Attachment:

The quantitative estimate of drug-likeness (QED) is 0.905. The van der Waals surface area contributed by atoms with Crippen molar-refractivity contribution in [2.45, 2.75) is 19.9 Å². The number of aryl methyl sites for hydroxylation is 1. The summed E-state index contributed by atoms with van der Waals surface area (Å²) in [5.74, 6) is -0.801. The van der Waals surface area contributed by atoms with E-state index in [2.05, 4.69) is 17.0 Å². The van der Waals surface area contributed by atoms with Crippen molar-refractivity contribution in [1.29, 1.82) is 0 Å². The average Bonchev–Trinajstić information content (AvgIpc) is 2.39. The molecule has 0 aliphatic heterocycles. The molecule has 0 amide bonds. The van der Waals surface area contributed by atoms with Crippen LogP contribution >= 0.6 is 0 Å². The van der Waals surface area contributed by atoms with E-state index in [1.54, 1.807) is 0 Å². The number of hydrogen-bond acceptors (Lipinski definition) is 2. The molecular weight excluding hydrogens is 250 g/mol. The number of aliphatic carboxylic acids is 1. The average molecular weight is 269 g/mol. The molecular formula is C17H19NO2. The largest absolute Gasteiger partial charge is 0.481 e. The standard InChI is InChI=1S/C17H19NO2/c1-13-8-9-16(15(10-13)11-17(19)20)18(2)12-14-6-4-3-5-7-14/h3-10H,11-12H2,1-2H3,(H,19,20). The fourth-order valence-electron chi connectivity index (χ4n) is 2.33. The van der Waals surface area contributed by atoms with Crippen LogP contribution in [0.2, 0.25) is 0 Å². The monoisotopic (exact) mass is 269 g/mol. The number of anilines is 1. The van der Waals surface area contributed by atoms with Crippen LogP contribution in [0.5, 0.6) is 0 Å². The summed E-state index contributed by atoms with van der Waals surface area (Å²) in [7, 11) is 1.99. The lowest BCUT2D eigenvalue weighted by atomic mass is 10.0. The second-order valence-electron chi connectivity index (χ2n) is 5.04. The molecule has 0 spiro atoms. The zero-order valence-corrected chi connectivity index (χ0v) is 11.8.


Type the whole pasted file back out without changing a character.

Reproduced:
The quantitative estimate of drug-likeness (QED) is 0.905. The van der Waals surface area contributed by atoms with Crippen molar-refractivity contribution in [2.45, 2.75) is 19.9 Å². The number of aryl methyl sites for hydroxylation is 1. The summed E-state index contributed by atoms with van der Waals surface area (Å²) in [5.74, 6) is -0.801. The van der Waals surface area contributed by atoms with E-state index in [2.05, 4.69) is 17.0 Å². The van der Waals surface area contributed by atoms with Crippen molar-refractivity contribution in [1.29, 1.82) is 0 Å². The average Bonchev–Trinajstić information content (AvgIpc) is 2.39. The molecule has 0 aliphatic heterocycles. The molecule has 0 amide bonds. The van der Waals surface area contributed by atoms with Crippen LogP contribution >= 0.6 is 0 Å². The van der Waals surface area contributed by atoms with E-state index in [1.54, 1.807) is 0 Å². The number of hydrogen-bond acceptors (Lipinski definition) is 2. The molecular weight excluding hydrogens is 250 g/mol. The number of aliphatic carboxylic acids is 1. The average molecular weight is 269 g/mol. The molecular formula is C17H19NO2. The largest absolute Gasteiger partial charge is 0.481 e. The standard InChI is InChI=1S/C17H19NO2/c1-13-8-9-16(15(10-13)11-17(19)20)18(2)12-14-6-4-3-5-7-14/h3-10H,11-12H2,1-2H3,(H,19,20). The fourth-order valence-electron chi connectivity index (χ4n) is 2.33. The van der Waals surface area contributed by atoms with Crippen LogP contribution in [0.2, 0.25) is 0 Å². The monoisotopic (exact) mass is 269 g/mol. The number of anilines is 1. The van der Waals surface area contributed by atoms with Crippen LogP contribution in [0.5, 0.6) is 0 Å². The summed E-state index contributed by atoms with van der Waals surface area (Å²) in [7, 11) is 1.99. The lowest BCUT2D eigenvalue weighted by atomic mass is 10.0. The second-order valence-electron chi connectivity index (χ2n) is 5.04. The molecule has 0 spiro atoms. The zero-order valence-corrected chi connectivity index (χ0v) is 11.8.